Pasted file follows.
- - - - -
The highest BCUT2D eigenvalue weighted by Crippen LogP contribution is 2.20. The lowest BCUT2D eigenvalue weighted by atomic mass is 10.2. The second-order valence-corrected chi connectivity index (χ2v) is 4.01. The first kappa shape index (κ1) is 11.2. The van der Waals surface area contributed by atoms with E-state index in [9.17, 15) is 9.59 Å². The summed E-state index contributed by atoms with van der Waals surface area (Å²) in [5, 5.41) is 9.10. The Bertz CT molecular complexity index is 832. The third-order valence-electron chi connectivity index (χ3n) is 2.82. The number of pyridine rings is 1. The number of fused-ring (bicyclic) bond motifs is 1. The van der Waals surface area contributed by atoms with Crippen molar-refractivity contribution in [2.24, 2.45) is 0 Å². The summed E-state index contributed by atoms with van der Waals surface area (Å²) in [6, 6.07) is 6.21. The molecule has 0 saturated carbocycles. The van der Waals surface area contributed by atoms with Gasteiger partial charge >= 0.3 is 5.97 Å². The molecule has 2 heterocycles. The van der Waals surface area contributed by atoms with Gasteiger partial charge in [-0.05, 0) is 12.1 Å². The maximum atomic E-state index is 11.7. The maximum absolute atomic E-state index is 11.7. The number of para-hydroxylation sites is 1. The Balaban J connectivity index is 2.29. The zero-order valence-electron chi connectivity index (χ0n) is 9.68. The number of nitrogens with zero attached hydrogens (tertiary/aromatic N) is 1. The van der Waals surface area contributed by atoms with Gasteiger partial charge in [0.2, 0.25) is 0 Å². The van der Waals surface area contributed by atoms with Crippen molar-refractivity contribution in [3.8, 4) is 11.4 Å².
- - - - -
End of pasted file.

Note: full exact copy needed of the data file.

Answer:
The highest BCUT2D eigenvalue weighted by Crippen LogP contribution is 2.20. The lowest BCUT2D eigenvalue weighted by atomic mass is 10.2. The second-order valence-corrected chi connectivity index (χ2v) is 4.01. The first kappa shape index (κ1) is 11.2. The van der Waals surface area contributed by atoms with E-state index in [9.17, 15) is 9.59 Å². The summed E-state index contributed by atoms with van der Waals surface area (Å²) in [5, 5.41) is 9.10. The Bertz CT molecular complexity index is 832. The third-order valence-electron chi connectivity index (χ3n) is 2.82. The number of pyridine rings is 1. The number of fused-ring (bicyclic) bond motifs is 1. The van der Waals surface area contributed by atoms with Crippen molar-refractivity contribution in [2.24, 2.45) is 0 Å². The summed E-state index contributed by atoms with van der Waals surface area (Å²) in [6, 6.07) is 6.21. The molecule has 0 saturated carbocycles. The van der Waals surface area contributed by atoms with Gasteiger partial charge >= 0.3 is 5.97 Å². The molecule has 2 heterocycles. The van der Waals surface area contributed by atoms with Gasteiger partial charge in [-0.05, 0) is 12.1 Å². The maximum atomic E-state index is 11.7. The maximum absolute atomic E-state index is 11.7. The number of para-hydroxylation sites is 1. The Balaban J connectivity index is 2.29. The zero-order valence-electron chi connectivity index (χ0n) is 9.68. The number of nitrogens with zero attached hydrogens (tertiary/aromatic N) is 1. The van der Waals surface area contributed by atoms with Gasteiger partial charge in [0.2, 0.25) is 0 Å². The van der Waals surface area contributed by atoms with Crippen molar-refractivity contribution in [3.8, 4) is 11.4 Å².